Monday, January 5, 2015

With Malice Toward the Conquered Rebel States


Jefferson Davis said in 1864: "I tried in all my power to avert this war . . . The North was mad and blind; it would not let us govern ourselves . . . and now it must go on till the last man of this generation falls in his tracks . . . We are not fighting for slavery. We are fighting for Independence, and that, or extermination, we will have . . ."   Not allowed to leave the Union, the South was kept in at bayonet point and ruled by those who sought their utter political, economic and cultural destruction.

Bernhard Thuersam, Chairman
North Carolina War Between the States Sesquicentennial Commission
"Unsurpassed Valor, Courage and Devotion to Liberty"
"The Official Website of the North Carolina WBTS Sesquicentennial"

With Malice Toward the Conquered Rebel States

"[The] demoralization and corruption of the times distressed [Lee].  So did comments in the Northern press, such as this statement by Indiana's George W. Julian: I would hang Jefferson Davis in the name of God.  What an outrage that Lee is unmolested too. I would hang liberally while I had my hand in.  I would give the land to the Negroes and not leave a rebel enough to bury his carcass in."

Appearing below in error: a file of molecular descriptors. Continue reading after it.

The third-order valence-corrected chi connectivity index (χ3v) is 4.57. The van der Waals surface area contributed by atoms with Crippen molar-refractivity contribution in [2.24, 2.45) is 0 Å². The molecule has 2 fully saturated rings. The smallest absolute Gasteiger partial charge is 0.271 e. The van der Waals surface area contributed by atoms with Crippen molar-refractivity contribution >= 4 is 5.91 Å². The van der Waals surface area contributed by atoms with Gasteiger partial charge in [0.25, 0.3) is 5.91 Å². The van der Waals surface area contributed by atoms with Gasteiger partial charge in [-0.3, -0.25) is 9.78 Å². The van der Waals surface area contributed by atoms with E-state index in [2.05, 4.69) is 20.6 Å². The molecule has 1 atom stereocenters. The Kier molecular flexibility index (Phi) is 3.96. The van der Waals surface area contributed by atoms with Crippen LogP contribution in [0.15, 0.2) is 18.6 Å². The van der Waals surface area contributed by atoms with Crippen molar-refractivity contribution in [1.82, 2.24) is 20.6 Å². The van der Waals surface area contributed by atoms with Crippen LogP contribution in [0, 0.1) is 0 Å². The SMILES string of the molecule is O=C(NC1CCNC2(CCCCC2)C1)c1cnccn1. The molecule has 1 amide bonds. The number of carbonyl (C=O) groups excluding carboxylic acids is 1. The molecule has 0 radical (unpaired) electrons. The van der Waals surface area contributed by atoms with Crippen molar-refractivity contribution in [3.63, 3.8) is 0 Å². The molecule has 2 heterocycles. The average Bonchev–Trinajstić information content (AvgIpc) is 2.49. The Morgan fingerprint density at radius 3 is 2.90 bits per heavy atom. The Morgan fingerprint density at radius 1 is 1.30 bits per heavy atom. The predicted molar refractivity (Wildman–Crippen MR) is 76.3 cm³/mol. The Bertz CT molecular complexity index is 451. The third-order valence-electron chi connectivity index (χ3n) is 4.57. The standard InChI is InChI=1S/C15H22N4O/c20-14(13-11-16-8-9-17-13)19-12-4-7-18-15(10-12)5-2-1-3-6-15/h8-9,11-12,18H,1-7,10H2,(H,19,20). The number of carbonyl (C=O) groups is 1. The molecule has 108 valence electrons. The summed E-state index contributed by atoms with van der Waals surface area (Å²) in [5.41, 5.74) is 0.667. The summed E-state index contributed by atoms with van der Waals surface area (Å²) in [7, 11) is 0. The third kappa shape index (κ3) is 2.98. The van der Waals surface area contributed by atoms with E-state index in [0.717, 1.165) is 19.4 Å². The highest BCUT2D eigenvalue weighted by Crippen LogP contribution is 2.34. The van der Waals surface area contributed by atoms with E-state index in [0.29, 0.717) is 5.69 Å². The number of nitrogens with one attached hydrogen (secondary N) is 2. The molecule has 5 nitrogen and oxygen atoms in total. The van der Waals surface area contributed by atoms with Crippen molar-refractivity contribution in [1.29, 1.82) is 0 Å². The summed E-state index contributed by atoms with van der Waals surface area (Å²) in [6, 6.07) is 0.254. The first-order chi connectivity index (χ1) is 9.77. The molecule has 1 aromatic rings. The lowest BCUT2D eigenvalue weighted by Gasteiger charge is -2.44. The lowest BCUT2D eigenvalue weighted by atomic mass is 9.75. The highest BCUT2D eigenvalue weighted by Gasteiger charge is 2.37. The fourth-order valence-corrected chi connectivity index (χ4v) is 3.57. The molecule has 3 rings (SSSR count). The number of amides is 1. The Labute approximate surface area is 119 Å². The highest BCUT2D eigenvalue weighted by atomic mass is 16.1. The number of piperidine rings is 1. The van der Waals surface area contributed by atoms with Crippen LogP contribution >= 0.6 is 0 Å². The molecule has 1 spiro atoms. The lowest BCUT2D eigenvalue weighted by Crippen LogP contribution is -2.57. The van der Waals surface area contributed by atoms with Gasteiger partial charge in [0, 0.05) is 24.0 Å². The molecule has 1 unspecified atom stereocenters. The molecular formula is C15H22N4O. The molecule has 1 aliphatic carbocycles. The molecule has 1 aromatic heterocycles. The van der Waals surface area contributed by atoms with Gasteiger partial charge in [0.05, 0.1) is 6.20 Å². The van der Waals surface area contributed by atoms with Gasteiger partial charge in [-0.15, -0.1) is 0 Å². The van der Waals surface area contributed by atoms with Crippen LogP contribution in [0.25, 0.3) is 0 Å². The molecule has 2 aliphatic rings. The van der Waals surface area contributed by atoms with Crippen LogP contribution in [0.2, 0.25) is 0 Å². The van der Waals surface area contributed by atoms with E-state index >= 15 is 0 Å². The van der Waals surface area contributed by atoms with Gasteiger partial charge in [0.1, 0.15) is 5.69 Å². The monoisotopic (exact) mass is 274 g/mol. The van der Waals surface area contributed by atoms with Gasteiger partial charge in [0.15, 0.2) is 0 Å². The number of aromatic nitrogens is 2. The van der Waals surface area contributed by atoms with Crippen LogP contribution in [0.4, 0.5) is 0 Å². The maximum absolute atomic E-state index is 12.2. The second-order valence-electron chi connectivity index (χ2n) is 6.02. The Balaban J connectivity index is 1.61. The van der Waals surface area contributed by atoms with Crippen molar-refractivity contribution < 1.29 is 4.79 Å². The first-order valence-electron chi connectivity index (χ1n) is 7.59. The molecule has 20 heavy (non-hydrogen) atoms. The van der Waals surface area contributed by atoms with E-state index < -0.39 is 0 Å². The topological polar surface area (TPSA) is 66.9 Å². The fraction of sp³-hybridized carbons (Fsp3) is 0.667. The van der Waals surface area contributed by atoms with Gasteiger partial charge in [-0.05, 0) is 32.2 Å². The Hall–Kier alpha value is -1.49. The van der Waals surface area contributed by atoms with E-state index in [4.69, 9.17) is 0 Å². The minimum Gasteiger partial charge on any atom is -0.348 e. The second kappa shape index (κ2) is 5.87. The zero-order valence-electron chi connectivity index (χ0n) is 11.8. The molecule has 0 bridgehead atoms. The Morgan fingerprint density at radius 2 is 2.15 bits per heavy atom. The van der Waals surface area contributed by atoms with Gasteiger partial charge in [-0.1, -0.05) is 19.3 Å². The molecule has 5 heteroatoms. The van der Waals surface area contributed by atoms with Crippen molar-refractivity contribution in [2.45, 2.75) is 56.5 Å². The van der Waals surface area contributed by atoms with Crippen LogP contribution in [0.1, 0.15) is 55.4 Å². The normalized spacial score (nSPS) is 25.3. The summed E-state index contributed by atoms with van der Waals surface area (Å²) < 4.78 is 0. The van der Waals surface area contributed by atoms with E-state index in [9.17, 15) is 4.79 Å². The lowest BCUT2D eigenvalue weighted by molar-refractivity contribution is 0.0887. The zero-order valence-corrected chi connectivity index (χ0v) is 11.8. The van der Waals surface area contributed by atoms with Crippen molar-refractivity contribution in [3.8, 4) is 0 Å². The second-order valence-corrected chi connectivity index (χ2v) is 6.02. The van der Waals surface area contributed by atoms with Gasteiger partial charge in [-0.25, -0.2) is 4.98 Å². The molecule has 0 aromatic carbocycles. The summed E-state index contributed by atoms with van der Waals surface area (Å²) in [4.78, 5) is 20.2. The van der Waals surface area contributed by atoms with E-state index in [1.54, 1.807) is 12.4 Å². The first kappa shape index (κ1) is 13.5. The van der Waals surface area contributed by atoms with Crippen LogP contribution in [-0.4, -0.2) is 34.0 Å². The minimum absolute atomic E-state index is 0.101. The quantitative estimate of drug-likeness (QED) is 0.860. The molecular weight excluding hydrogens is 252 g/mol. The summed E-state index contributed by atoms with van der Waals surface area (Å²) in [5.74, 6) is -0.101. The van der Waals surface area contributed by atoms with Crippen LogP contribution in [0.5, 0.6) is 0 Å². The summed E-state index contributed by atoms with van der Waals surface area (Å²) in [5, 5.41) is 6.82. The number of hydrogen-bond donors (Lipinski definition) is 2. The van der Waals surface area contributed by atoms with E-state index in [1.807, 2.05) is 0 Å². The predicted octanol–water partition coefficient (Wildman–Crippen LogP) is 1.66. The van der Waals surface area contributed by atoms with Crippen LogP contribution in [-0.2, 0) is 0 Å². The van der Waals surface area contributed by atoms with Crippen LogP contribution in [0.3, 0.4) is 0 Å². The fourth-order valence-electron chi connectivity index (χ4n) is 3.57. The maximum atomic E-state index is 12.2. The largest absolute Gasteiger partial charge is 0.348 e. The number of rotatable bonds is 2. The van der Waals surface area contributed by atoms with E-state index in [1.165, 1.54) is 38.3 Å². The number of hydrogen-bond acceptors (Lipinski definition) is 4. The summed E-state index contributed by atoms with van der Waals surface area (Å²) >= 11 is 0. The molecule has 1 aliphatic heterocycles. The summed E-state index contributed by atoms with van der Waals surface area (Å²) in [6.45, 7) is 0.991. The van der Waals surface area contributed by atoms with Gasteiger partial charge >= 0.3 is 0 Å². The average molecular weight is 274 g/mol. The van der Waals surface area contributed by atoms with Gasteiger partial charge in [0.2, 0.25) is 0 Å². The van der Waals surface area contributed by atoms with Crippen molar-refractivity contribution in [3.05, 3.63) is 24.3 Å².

Thundered William Lloyd Garrison: "I know that in the South the powers of hell are still strong and defiant, resolved upon doing whatever evil is possible in a spirit of diabolical malignity."

These tongue lashings hurt the South almost as much as the physical destruction of earlier months.  They made an honorable return to free and independent Union all but impossible.

Radical Republicans . . . [instituted] Old Testament vengeance [and] Thaddeus Stevens was their leader. His long face, beetling eyebrows and protruding underlip seemed to imply that he lived to pronounce Dixie's doomsday. He would take an eye for everyone given, until, like Oedipus, the blinded protagonist dwelled in endless deserved darkness.  Incorruptible like Robespierre, he was equally incapable of compassion.

His counterpart in the Senate, Charles Sumner, put the proposition simply: the rebel States had committed suicide.  They were territories, subject to the exclusive jurisdiction of Congress; conquered provinces, to be given the heel. The proud nobility should be stripped of property, the aristocracy annihilated. The mighty should be laid low.

In 1865, Lee's Virginia was sullen and somber. Even when summer came, the psychological mood was autumnal.  Brown was the pervasive color: the brown of scorched-earth, dead trees, renounced ambition and once-green hopes. Dead men were everywhere. Their portraits covered parlor walls.  Their death masks filled the public places.  Their words echoed in speeches and sermons. They seemed to be concealed in widows' weeds.

The tempo of their lives echoed in the pounding of comrades' wooden legs on cobblestones. Soon they would ascend to marble blocks and guard dozens of courthouse squares."

(Lee after the War, The Greatest Period in the Life of a Great American, Marshall W. Fishwick, Dodd, Mead & Company, 1963, excerpts, pp. 51-55)